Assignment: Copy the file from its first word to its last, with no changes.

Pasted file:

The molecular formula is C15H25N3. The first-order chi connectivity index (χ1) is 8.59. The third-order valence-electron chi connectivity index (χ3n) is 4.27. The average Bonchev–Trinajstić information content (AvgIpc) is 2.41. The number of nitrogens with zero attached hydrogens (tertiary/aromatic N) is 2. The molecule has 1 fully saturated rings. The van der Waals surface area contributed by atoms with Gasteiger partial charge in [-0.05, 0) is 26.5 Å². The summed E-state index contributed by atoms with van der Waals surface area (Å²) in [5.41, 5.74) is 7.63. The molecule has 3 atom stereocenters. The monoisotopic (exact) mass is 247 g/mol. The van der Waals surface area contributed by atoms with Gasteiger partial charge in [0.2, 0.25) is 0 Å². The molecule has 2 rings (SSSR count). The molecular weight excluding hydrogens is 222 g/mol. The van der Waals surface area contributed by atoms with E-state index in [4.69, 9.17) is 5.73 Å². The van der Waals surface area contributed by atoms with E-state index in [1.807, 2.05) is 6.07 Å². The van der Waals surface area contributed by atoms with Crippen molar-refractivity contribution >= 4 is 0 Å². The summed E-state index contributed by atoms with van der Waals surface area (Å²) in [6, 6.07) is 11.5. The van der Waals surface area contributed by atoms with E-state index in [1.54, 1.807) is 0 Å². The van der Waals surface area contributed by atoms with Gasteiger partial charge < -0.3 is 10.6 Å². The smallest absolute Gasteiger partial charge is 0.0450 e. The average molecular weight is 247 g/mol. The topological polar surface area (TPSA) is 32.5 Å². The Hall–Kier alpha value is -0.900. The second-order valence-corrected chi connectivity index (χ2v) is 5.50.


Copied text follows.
The molecular formula is C15H25N3. The first-order chi connectivity index (χ1) is 8.59. The third-order valence-electron chi connectivity index (χ3n) is 4.27. The average Bonchev–Trinajstić information content (AvgIpc) is 2.41. The number of nitrogens with zero attached hydrogens (tertiary/aromatic N) is 2. The molecule has 1 fully saturated rings. The van der Waals surface area contributed by atoms with Gasteiger partial charge in [-0.05, 0) is 26.5 Å². The summed E-state index contributed by atoms with van der Waals surface area (Å²) in [5.41, 5.74) is 7.63. The molecule has 3 atom stereocenters. The monoisotopic (exact) mass is 247 g/mol. The van der Waals surface area contributed by atoms with Gasteiger partial charge in [0.2, 0.25) is 0 Å². The molecule has 2 rings (SSSR count). The molecular weight excluding hydrogens is 222 g/mol. The van der Waals surface area contributed by atoms with E-state index in [4.69, 9.17) is 5.73 Å². The van der Waals surface area contributed by atoms with E-state index in [1.807, 2.05) is 6.07 Å². The van der Waals surface area contributed by atoms with Crippen molar-refractivity contribution >= 4 is 0 Å². The summed E-state index contributed by atoms with van der Waals surface area (Å²) in [6, 6.07) is 11.5. The van der Waals surface area contributed by atoms with E-state index in [1.54, 1.807) is 0 Å². The van der Waals surface area contributed by atoms with Gasteiger partial charge < -0.3 is 10.6 Å². The smallest absolute Gasteiger partial charge is 0.0450 e. The average molecular weight is 247 g/mol. The topological polar surface area (TPSA) is 32.5 Å². The Hall–Kier alpha value is -0.900. The second-order valence-corrected chi connectivity index (χ2v) is 5.50.